pressure could be increased – without the need to build a new bridge.

Still on the subject of making savings, delays are another cause

of major public expenditure. Which is why we are proud to

have been involved in the

construction of 80 kilometres of

motorway outside Uppsala,

bringing Stockholm 30 minutes

closer to northern Sweden. Improving safety also has the effect

of lowering costs but, above all, it reduces the appalling

conse-quences for people. This is why

we are always happy to receive commissions like

the rebuilding of the

E18 between Kronoparken

and Skattkärr,

a stretch that was previously one of

the worst roads for accidents in Sweden.

All our experience of working on roads and

infrastructure has given us expert knowledge of

traffic management and traffic information.

This

is required for road works and rebuilding but

also means that a motorcade with distinguished

persons on a state visit can drive from Arlanda to Stockholm without experiencing

any traffic hold-ups.

We create road markings that you can see, hear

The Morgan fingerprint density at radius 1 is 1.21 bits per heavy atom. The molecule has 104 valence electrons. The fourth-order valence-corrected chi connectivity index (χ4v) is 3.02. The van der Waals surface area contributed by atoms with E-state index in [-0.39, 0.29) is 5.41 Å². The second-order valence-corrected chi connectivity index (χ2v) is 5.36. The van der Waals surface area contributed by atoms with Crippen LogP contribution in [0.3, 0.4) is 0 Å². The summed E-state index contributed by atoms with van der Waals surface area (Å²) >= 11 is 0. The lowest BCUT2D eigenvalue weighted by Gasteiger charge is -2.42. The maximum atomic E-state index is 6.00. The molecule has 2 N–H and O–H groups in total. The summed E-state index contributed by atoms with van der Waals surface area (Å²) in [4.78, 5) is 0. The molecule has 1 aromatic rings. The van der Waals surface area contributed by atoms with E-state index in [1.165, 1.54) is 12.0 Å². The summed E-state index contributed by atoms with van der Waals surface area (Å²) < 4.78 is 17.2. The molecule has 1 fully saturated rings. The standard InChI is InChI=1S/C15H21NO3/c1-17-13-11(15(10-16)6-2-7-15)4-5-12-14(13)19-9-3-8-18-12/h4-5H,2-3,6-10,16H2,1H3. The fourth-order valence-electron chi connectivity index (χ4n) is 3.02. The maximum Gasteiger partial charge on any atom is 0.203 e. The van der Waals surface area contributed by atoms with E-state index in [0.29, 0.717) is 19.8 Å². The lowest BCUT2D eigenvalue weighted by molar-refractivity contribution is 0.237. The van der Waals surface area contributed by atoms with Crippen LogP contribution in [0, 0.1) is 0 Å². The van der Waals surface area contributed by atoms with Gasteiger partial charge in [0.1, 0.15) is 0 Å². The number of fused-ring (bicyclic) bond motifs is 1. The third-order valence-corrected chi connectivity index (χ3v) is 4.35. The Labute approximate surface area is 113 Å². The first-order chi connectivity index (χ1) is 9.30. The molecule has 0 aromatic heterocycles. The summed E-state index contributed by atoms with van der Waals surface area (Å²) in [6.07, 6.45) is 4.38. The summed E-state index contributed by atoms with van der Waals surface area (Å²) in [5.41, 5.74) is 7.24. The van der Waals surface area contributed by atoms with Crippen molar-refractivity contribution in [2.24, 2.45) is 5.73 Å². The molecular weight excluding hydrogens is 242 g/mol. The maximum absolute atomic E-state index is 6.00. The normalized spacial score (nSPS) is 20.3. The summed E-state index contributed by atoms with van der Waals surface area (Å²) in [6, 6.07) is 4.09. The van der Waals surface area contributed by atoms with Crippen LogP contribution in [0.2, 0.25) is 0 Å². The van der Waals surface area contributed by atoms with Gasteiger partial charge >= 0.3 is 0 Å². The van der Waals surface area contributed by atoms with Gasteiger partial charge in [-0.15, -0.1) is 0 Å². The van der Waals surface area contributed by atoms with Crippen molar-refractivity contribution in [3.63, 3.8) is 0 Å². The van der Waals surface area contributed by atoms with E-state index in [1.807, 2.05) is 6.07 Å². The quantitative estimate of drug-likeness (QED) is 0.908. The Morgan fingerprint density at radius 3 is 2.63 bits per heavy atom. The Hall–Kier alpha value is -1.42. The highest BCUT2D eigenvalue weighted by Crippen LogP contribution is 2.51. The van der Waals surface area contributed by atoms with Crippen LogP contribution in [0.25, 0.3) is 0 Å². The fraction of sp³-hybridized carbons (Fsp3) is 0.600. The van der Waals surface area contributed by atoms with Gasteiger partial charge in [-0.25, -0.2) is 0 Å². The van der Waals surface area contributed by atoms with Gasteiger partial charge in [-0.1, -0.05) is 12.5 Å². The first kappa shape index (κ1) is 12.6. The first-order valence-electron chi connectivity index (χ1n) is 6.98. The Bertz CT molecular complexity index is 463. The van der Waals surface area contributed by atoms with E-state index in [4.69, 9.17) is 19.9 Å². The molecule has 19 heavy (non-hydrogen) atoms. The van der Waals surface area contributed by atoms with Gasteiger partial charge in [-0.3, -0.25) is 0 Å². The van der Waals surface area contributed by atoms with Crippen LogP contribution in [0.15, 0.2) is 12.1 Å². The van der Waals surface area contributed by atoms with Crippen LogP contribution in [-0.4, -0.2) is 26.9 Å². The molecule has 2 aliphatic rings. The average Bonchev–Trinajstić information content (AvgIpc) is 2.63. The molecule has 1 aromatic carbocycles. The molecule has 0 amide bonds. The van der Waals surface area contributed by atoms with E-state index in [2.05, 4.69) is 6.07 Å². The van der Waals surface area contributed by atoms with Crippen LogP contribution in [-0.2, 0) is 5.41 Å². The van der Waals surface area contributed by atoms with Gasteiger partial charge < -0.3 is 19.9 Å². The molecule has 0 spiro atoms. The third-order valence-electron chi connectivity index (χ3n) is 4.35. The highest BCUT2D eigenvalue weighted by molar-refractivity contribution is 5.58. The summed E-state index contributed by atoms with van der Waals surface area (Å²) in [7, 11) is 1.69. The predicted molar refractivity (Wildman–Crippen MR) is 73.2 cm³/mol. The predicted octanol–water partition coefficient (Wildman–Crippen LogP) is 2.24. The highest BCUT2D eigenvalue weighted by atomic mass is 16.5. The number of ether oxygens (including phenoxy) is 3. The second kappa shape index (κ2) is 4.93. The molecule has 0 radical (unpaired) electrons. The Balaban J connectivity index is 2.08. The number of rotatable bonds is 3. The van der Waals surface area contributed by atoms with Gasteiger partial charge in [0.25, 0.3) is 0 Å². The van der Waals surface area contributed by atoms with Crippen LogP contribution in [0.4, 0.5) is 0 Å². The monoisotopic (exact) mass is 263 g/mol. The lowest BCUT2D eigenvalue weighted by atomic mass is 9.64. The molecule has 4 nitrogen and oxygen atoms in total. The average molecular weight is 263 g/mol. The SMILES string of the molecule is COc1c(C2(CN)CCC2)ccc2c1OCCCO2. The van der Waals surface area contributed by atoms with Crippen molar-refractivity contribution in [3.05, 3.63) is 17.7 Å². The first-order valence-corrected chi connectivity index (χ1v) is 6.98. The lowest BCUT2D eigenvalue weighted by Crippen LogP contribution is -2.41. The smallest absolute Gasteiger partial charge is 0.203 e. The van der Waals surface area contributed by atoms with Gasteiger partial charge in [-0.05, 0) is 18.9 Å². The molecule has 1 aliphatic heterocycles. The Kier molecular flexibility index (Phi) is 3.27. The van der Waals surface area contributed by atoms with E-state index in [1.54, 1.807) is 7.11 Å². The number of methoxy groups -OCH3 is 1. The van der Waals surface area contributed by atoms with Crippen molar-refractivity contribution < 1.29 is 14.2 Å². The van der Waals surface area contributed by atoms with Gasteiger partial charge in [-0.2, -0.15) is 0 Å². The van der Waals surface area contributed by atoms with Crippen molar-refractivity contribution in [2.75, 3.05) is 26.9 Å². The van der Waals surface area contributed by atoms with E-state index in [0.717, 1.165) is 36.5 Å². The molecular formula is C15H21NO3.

and feel.

We have expertise in this field as well as

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We are also experts in taking care of things

that should not be there in the first place:

old,

contaminated industrial sites.

We are working in

Teckomatorp in Skåne and Bengtsfors in Dalsland

on cleaning up contaminated ground.

There are 12,000 kilometres of rails in Sweden.

The railways are currently moving towards an

excit-ing future when an investigation will be conducted

into whether we should have express trains linking

all the major towns in Sweden. But the rails are

already making their way eastwards. We have been commissioned by the Swedish

National Rail Administration to build new railway bridges and to terrace land so that

new railway lines can be laid to

link up the Swedish railway network with those of

Finland and Russia.

We have also been involved in building

terracing and bridges

for the Botnia banan line,

a massive project including 190 kilometres of railway,